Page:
Why is it that some people react to situations with such peace and calm, while others make you wonder (or perhaps say out loud), “What is wrong with you?”
We all have the same built-in defense mechanisms and they are there for a reason.
They are designed to call us to action. Think of the fight or flight response. This is good thing. In the face of imminent danger—like a bear in our backyard or a car racing towards us—we don’t have time to pull up a seat, make a list of the pros and cons and evaluate the situation. The response needs to be quick and assertive.
But sadly, many lead their everyday lives in this fight or flight mode.
Think of a typical scenario that occurs while driving: One person cuts another person off. No one gets hurt, there is no damage to the car. Some of us will perhaps get startled, or mildly irritated, but recover quickly and keep on driving.
Some people will flail their arms, point their fingers, or let loose some curse words. (And maybe all three.)
But there are others that take it even a step further—they speed up in an effort to show the other person, “I’m mad as heck and I’m not going to take it!”
While many of us will blame the other person for making us react the way we do, I assure you, you are not defenseless. You still have control over yourself and your response is your responsibility.
But Kris, I feel like I am completely out of control and sometimes I don’t even realize that I reacted that way until after it’s over. That’s not uncommon for those who draw from faulty thought patterns and unproductive core beliefs.
The good news is, whether you try to lay blame on someone else, get annoyed, or get irate, there is hope.
Perhaps you will see some of your reactions in the list below and begin to understand where it may have originated from and what you can do about it.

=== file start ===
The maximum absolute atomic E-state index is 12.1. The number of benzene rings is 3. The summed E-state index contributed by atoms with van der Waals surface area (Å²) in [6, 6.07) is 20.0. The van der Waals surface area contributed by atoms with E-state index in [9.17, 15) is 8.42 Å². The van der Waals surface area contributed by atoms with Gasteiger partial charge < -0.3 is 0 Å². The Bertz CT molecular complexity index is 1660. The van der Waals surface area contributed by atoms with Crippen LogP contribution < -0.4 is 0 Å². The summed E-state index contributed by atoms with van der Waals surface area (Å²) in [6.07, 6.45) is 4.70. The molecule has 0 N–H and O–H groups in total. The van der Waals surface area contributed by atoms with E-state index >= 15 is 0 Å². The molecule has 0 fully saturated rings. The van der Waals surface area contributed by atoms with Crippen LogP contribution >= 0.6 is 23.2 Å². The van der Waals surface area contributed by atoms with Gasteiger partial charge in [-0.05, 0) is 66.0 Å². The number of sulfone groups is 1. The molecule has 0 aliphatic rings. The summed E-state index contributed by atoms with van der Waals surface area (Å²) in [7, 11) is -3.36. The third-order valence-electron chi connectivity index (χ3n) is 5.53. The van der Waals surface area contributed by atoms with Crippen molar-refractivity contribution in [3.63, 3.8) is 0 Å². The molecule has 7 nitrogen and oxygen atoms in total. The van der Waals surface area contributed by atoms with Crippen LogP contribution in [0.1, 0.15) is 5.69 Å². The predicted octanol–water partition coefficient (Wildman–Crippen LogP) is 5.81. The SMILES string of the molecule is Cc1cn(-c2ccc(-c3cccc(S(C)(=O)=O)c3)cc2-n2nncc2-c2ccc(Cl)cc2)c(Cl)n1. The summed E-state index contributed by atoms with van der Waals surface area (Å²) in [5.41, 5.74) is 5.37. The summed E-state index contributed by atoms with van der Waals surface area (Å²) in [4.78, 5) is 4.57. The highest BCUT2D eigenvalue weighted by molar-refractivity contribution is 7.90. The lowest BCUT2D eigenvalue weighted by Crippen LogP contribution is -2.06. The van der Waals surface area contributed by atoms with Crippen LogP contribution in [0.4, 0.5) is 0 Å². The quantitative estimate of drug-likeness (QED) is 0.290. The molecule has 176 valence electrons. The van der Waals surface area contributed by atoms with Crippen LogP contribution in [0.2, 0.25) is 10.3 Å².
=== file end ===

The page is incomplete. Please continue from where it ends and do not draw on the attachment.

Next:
- Explosive: You react in an angry manner when things don’t go your way or someone points out your flaws. While none of us like when things don’t work out the way we’d like, or when people point out our flaws, if you are explosive you are suffering from feeling out of control. It is important to submit yourself to the Will of God and trust that He has all of your needs under His control. If, you don’t give control over to God, He will allow you to continue to react to situations and people as you have in the past. And it will be the result of your choice not to submit to God.
- Annoyed/Irritated: Assuming there are no physical explanations or chemical imbalances for this behavior, this falls under the need to control as well. It says that if you are not in control of yourself and others, something must be done. This can also speak to a higher esteem of oneself than others. Remembering that we all have something to offer and giving esteem and respect to the thoughts and actions of others will greatly reduce this reaction.
- Perfection/Anxiety: When someone points out one of your flaws, or you make a mistake, you start performing some task to make the situation right. You may even react in an obsessive-compulsive manner to get back into good graces. Your reaction shows that you are trying to earn your way into acceptance and love. To help ease this reaction, allow God to show you how loved you are despite your flaws and mistakes. God doesn’t call and save the perfect and He doesn’t expect us to have it all together. He does, however, expect us to be humble. Anxiety is very prevalent when we try to be something we’re not.
- Conforming: Here is where you try to mold yourself to become whatever the person or the situation calls. You are motivated by a desperate attempt at approval—you will likely do anything to not feel rejected. God says we are not to be conformed to this world, but be transformed by the renewing of our mind (Romans 12:2). The only approval you need comes from God. In every day and every situation, ask God if He approves of what you are saying and doing.
- Retreating: We often think of bad reactions as the oversized ones that the whole world can see from a mile away. But retreating is another reaction and it speaks to the desire to avoid issues. Self-preservation is the goal at all cost. Please remember that God is your protector. We are called to be mild, but this does not mean cowardly. We are to stand in the face of evil and watch God fight our battles. We have to stand–not retreat, which will sometimes only perpetuate the evil being done to you.
Whatever your reactions are, they can be traced back to some core beliefs that may be buried deep. If you feel—or have been told—that your reactions to things are not healthy, it may be time to take a look at the reasons for your reactions. In my new book “Build a Beautiful Life Out of Broken Pieces” we take the short journey to understanding what your reactions say about you. Healing and happiness is just around the corner.
Remember: “But the fruit of the Spirit is love, joy, peace, patience, kindness, goodness, faithfulness, gentleness, self-control; against such things there is no law.” (Galatians 5:22-23)